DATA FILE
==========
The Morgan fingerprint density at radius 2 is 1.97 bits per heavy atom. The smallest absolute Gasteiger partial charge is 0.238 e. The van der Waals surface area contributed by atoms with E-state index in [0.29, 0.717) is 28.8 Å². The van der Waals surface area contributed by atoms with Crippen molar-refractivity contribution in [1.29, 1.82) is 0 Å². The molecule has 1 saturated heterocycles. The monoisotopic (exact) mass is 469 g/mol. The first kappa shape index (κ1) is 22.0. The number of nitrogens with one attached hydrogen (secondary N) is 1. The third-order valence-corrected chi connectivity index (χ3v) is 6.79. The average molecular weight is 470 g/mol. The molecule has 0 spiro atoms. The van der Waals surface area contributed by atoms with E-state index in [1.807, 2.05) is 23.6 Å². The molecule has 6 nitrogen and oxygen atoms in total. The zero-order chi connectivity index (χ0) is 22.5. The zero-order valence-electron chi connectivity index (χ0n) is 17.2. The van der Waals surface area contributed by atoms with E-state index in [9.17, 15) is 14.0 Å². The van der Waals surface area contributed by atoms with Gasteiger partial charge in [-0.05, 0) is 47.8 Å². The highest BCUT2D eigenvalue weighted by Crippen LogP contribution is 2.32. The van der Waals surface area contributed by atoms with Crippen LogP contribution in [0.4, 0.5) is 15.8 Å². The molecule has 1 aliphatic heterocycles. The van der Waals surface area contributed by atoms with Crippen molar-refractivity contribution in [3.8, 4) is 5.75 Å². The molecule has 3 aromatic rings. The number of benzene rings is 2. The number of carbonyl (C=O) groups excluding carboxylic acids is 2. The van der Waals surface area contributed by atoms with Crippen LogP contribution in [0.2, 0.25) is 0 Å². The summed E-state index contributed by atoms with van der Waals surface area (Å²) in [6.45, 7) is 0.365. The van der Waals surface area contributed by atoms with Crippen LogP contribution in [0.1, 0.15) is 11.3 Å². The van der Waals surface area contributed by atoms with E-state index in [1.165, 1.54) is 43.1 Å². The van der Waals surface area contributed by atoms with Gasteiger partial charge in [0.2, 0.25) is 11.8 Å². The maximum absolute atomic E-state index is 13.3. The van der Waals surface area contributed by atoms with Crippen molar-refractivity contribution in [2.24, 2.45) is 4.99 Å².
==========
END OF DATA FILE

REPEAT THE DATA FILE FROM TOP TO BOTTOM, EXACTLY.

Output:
The Morgan fingerprint density at radius 2 is 1.97 bits per heavy atom. The smallest absolute Gasteiger partial charge is 0.238 e. The van der Waals surface area contributed by atoms with E-state index in [0.29, 0.717) is 28.8 Å². The van der Waals surface area contributed by atoms with Crippen molar-refractivity contribution in [1.29, 1.82) is 0 Å². The molecule has 1 saturated heterocycles. The monoisotopic (exact) mass is 469 g/mol. The first kappa shape index (κ1) is 22.0. The number of nitrogens with one attached hydrogen (secondary N) is 1. The third-order valence-corrected chi connectivity index (χ3v) is 6.79. The average molecular weight is 470 g/mol. The molecule has 0 spiro atoms. The van der Waals surface area contributed by atoms with E-state index in [1.807, 2.05) is 23.6 Å². The molecule has 6 nitrogen and oxygen atoms in total. The zero-order chi connectivity index (χ0) is 22.5. The zero-order valence-electron chi connectivity index (χ0n) is 17.2. The van der Waals surface area contributed by atoms with E-state index in [9.17, 15) is 14.0 Å². The van der Waals surface area contributed by atoms with Gasteiger partial charge in [-0.05, 0) is 47.8 Å². The highest BCUT2D eigenvalue weighted by Crippen LogP contribution is 2.32. The van der Waals surface area contributed by atoms with Crippen LogP contribution in [0.4, 0.5) is 15.8 Å². The molecule has 1 aliphatic heterocycles. The van der Waals surface area contributed by atoms with Crippen molar-refractivity contribution in [3.8, 4) is 5.75 Å². The molecule has 3 aromatic rings. The number of benzene rings is 2. The number of carbonyl (C=O) groups excluding carboxylic acids is 2. The van der Waals surface area contributed by atoms with Crippen LogP contribution in [0.2, 0.25) is 0 Å². The summed E-state index contributed by atoms with van der Waals surface area (Å²) in [6.45, 7) is 0.365. The van der Waals surface area contributed by atoms with Crippen LogP contribution in [0.1, 0.15) is 11.3 Å². The van der Waals surface area contributed by atoms with E-state index in [1.165, 1.54) is 43.1 Å². The van der Waals surface area contributed by atoms with Gasteiger partial charge in [0.2, 0.25) is 11.8 Å². The maximum absolute atomic E-state index is 13.3. The van der Waals surface area contributed by atoms with Crippen molar-refractivity contribution in [2.24, 2.45) is 4.99 Å².